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Alleged environmental crime: Fraud in China: Lemke announces halt to climate projects

Alleged environmental crime: Fraud in China: Lemke announces halt to climate projects
Alleged environmental crime: Fraud in China: Lemke announces halt to climate projects

In the affair surrounding possible fraud in climate projects in China, Environment Minister Lemke has assured that the activities have been stopped as of July 1. The Union is nevertheless sharply critical.

Environment Minister Steffi Lemke (Greens) has announced an immediate halt to the activities in question in connection with the scandal surrounding fraud in climate protection projects in China. It is possible that this is a case of “serious environmental crime,” Lemke said in the Bundestag. “I take these allegations very seriously. We are presumably dealing with an attempted fraud, with a network of fraud.” The system was stopped on July 1. Since then, it has no longer been possible for German oil companies to apply for new projects in the alleged fraud system.

Lemke sees “shattered trust”

The background to this is that German companies may have repeatedly claimed a climate protection contribution that never existed – because some projects in China probably did not exist. “It is clear that trust has been shaken and that these allegations must now be thoroughly investigated,” stressed Lemke.

The Federal Environment Agency is following up on all indications of suspected fraud, she assured. “Consistent investigations are being carried out here.” It was a mistake by the previous government to introduce this fraud-prone system in the first place, said Lemke in the Bundestag’s Environment Committee. There, the minister had to answer questions about the dubious processes at midday. The Union sharply criticized the handling of the alleged fraud cases.

This was made possible by a mechanism that allows mineral oil companies in Germany to achieve their legally prescribed climate targets with the help of climate protection projects in China. In the system, companies can improve their greenhouse gas quotas if CO2 emissions are saved within the supply chain – including abroad.

They can therefore finance projects that reduce emissions in the oil sector and, if the corresponding certificates are accepted, they will be credited towards their carbon footprint in Germany. These “Upstream Emission Reduction” projects (UER) are then counted towards the greenhouse gas reduction quota in transport. The projects, for which all new applications have now been stopped, are approved by the Federal Environment Agency, an authority subordinate to the Ministry of the Environment.

40 of 69 projects suspected of fraud

Lemke explained to the Environment Committee that out of a total of 69 projects in China, 40 are currently under particular scrutiny due to suspected fraud. A complaint has also been filed with the Berlin public prosecutor’s office. Two of the projects are now being reversed “due to violation of the requirements,” she continued. Overall, the Federal Environment Agency is currently reviewing all projects in China and ten others in other countries. According to Ingrid Hanhoff, head of department in the Ministry of the Environment, these include projects in Nicaragua, Uzbekistan and Azerbaijan. When asked by the AfD in the committee, Hanhoff stressed that no German drivers had been harmed in any of the incidents. However, environmental and climate protection had certainly been damaged.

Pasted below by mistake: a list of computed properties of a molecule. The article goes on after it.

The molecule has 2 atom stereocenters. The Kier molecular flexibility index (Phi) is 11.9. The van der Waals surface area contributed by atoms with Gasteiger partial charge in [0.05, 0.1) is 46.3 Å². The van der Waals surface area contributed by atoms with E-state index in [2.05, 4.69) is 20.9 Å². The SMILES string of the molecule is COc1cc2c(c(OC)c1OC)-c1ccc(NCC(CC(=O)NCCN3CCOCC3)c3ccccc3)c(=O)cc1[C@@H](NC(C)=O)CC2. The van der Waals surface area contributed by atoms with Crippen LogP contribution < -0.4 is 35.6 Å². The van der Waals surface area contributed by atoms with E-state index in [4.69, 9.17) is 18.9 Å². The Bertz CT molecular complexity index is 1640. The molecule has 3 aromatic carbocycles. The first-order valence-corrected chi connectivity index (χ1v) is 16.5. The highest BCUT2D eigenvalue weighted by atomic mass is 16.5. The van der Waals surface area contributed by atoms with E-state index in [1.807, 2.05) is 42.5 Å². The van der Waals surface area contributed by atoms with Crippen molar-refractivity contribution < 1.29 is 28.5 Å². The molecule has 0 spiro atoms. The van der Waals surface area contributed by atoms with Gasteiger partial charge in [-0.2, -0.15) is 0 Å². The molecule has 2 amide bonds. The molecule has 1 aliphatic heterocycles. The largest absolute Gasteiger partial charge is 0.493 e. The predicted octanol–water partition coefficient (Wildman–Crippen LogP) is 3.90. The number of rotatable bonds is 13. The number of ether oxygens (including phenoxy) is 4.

Sharp criticism from the Union

The environmental policy spokeswoman for the Union parliamentary group, Anja Weisgerber, spoke of a “control failure” for which Lemke was responsible. “The minister bears political responsibility for this and is coming under increasing pressure,” she said after the committee meeting. Lemke left many questions unanswered. “The minister must face the question of how such a large number of obvious errors could have gone unnoticed for years.” It is also incomprehensible why the processes were only stopped with effect from July 1. Projects that have already been approved could also run for longer, criticized Weisgerber. The Ministry of the Environment says that a project approved before July 1 “can generate reductions and certificates for a maximum of one year.” On September 1, 2025, “this will definitely come to an end, regardless of how long the project ran.” As of September 1, 2025, no new certificates can be generated.

Lemke sees the responsibility for the current fraud cases with the previous government of the CDU/CSU and SPD. Regarding the timetable for the investigation, Lemke explained that the UBA only reported a first case to her ministry at the end of August last year. However, this was “vague”. It was only towards the end of the year that the indications of possible fraud became more concrete, explained the minister. Lemke admitted, however, that the monitoring of activities did not work in every place.

UBA boss Dirk Messner also recently highlighted this weakness in an interview with “Welt am Sonntag”. He explained that the China projects were not being checked on site by his department, but by certification companies. “The verification mechanism is based on trust in the verifiers and validators,” he said. The UBA is “reaching the limits of verifiability” here.

Source: Stern

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